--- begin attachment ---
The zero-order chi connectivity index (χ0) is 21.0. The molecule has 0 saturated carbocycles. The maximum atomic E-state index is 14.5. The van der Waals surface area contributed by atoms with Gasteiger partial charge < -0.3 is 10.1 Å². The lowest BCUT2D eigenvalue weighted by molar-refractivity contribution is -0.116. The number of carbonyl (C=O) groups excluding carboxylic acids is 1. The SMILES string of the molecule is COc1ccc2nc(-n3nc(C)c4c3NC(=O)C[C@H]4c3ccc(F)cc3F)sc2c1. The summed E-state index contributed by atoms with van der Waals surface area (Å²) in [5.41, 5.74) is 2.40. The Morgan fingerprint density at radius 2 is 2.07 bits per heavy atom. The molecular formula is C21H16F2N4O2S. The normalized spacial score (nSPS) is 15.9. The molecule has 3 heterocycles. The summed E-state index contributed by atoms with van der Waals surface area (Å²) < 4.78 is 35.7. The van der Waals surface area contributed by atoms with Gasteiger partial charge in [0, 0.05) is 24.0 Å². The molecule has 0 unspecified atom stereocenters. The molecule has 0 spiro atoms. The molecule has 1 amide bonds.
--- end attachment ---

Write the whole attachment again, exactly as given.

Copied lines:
The zero-order chi connectivity index (χ0) is 21.0. The molecule has 0 saturated carbocycles. The maximum atomic E-state index is 14.5. The van der Waals surface area contributed by atoms with Gasteiger partial charge < -0.3 is 10.1 Å². The lowest BCUT2D eigenvalue weighted by molar-refractivity contribution is -0.116. The number of carbonyl (C=O) groups excluding carboxylic acids is 1. The SMILES string of the molecule is COc1ccc2nc(-n3nc(C)c4c3NC(=O)C[C@H]4c3ccc(F)cc3F)sc2c1. The summed E-state index contributed by atoms with van der Waals surface area (Å²) in [5.41, 5.74) is 2.40. The Morgan fingerprint density at radius 2 is 2.07 bits per heavy atom. The molecular formula is C21H16F2N4O2S. The normalized spacial score (nSPS) is 15.9. The molecule has 3 heterocycles. The summed E-state index contributed by atoms with van der Waals surface area (Å²) < 4.78 is 35.7. The van der Waals surface area contributed by atoms with Gasteiger partial charge in [0, 0.05) is 24.0 Å². The molecule has 0 unspecified atom stereocenters. The molecule has 0 spiro atoms. The molecule has 1 amide bonds.